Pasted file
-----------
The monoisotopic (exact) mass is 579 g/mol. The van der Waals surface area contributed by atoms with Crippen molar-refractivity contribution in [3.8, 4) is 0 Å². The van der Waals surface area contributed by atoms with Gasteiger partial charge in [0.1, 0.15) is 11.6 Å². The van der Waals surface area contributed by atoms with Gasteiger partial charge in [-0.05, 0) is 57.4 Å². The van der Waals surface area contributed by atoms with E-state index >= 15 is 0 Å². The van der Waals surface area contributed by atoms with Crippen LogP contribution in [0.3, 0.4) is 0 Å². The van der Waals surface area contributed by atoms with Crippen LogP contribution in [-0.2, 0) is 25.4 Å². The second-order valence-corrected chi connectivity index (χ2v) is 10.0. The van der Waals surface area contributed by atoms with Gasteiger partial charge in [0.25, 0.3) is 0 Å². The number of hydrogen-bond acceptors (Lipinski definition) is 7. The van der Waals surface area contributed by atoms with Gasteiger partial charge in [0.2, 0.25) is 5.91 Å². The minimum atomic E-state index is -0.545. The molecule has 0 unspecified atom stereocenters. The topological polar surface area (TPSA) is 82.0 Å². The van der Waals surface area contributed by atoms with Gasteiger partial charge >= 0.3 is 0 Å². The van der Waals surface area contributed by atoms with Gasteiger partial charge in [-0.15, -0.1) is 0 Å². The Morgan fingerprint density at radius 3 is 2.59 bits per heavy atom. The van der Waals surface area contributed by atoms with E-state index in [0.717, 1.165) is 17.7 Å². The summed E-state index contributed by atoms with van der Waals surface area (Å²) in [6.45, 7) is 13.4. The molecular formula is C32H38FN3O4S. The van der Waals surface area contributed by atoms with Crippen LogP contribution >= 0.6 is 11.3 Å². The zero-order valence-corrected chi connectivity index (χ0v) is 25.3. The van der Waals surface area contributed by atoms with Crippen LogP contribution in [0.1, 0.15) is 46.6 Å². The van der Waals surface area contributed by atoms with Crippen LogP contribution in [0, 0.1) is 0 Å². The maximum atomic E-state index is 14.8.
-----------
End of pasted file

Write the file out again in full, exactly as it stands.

The monoisotopic (exact) mass is 579 g/mol. The van der Waals surface area contributed by atoms with Crippen molar-refractivity contribution in [3.8, 4) is 0 Å². The van der Waals surface area contributed by atoms with Gasteiger partial charge in [0.1, 0.15) is 11.6 Å². The van der Waals surface area contributed by atoms with Gasteiger partial charge in [-0.05, 0) is 57.4 Å². The van der Waals surface area contributed by atoms with E-state index >= 15 is 0 Å². The van der Waals surface area contributed by atoms with Crippen LogP contribution in [0.3, 0.4) is 0 Å². The van der Waals surface area contributed by atoms with Crippen LogP contribution in [-0.2, 0) is 25.4 Å². The second-order valence-corrected chi connectivity index (χ2v) is 10.0. The van der Waals surface area contributed by atoms with Gasteiger partial charge in [0.25, 0.3) is 0 Å². The number of hydrogen-bond acceptors (Lipinski definition) is 7. The van der Waals surface area contributed by atoms with Gasteiger partial charge in [0.2, 0.25) is 5.91 Å². The minimum atomic E-state index is -0.545. The molecule has 0 unspecified atom stereocenters. The topological polar surface area (TPSA) is 82.0 Å². The van der Waals surface area contributed by atoms with Gasteiger partial charge >= 0.3 is 0 Å². The van der Waals surface area contributed by atoms with Gasteiger partial charge in [-0.15, -0.1) is 0 Å². The Morgan fingerprint density at radius 3 is 2.59 bits per heavy atom. The van der Waals surface area contributed by atoms with E-state index in [0.717, 1.165) is 17.7 Å². The summed E-state index contributed by atoms with van der Waals surface area (Å²) in [6.45, 7) is 13.4. The molecular formula is C32H38FN3O4S. The van der Waals surface area contributed by atoms with Crippen LogP contribution >= 0.6 is 11.3 Å². The zero-order valence-corrected chi connectivity index (χ0v) is 25.3. The van der Waals surface area contributed by atoms with Crippen LogP contribution in [0.1, 0.15) is 46.6 Å². The van der Waals surface area contributed by atoms with Crippen LogP contribution in [0, 0.1) is 0 Å². The maximum atomic E-state index is 14.8.